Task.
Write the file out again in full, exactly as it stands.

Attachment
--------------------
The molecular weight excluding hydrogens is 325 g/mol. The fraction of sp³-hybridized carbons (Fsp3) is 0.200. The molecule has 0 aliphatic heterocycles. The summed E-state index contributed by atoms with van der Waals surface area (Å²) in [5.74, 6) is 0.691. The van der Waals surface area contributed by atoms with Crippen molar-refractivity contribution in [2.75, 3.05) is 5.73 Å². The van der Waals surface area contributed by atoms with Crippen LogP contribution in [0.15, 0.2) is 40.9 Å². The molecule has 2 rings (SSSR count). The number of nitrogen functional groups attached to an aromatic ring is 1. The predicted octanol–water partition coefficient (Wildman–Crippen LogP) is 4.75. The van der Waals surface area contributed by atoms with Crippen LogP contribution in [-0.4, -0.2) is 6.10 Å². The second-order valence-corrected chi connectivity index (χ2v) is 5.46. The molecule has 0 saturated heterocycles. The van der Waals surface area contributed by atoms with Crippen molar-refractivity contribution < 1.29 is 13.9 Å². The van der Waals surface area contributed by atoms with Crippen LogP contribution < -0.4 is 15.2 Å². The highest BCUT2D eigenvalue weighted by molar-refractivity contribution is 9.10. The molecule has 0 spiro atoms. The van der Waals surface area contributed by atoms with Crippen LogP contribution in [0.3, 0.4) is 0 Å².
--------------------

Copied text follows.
The molecular weight excluding hydrogens is 325 g/mol. The fraction of sp³-hybridized carbons (Fsp3) is 0.200. The molecule has 0 aliphatic heterocycles. The summed E-state index contributed by atoms with van der Waals surface area (Å²) in [5.74, 6) is 0.691. The van der Waals surface area contributed by atoms with Crippen molar-refractivity contribution in [2.75, 3.05) is 5.73 Å². The van der Waals surface area contributed by atoms with Crippen LogP contribution in [0.15, 0.2) is 40.9 Å². The molecule has 2 rings (SSSR count). The number of nitrogen functional groups attached to an aromatic ring is 1. The predicted octanol–water partition coefficient (Wildman–Crippen LogP) is 4.75. The van der Waals surface area contributed by atoms with Crippen LogP contribution in [-0.4, -0.2) is 6.10 Å². The second-order valence-corrected chi connectivity index (χ2v) is 5.46. The molecule has 0 saturated heterocycles. The van der Waals surface area contributed by atoms with Crippen molar-refractivity contribution < 1.29 is 13.9 Å². The van der Waals surface area contributed by atoms with Crippen LogP contribution < -0.4 is 15.2 Å². The highest BCUT2D eigenvalue weighted by molar-refractivity contribution is 9.10. The molecule has 0 spiro atoms. The van der Waals surface area contributed by atoms with Crippen LogP contribution in [0.3, 0.4) is 0 Å².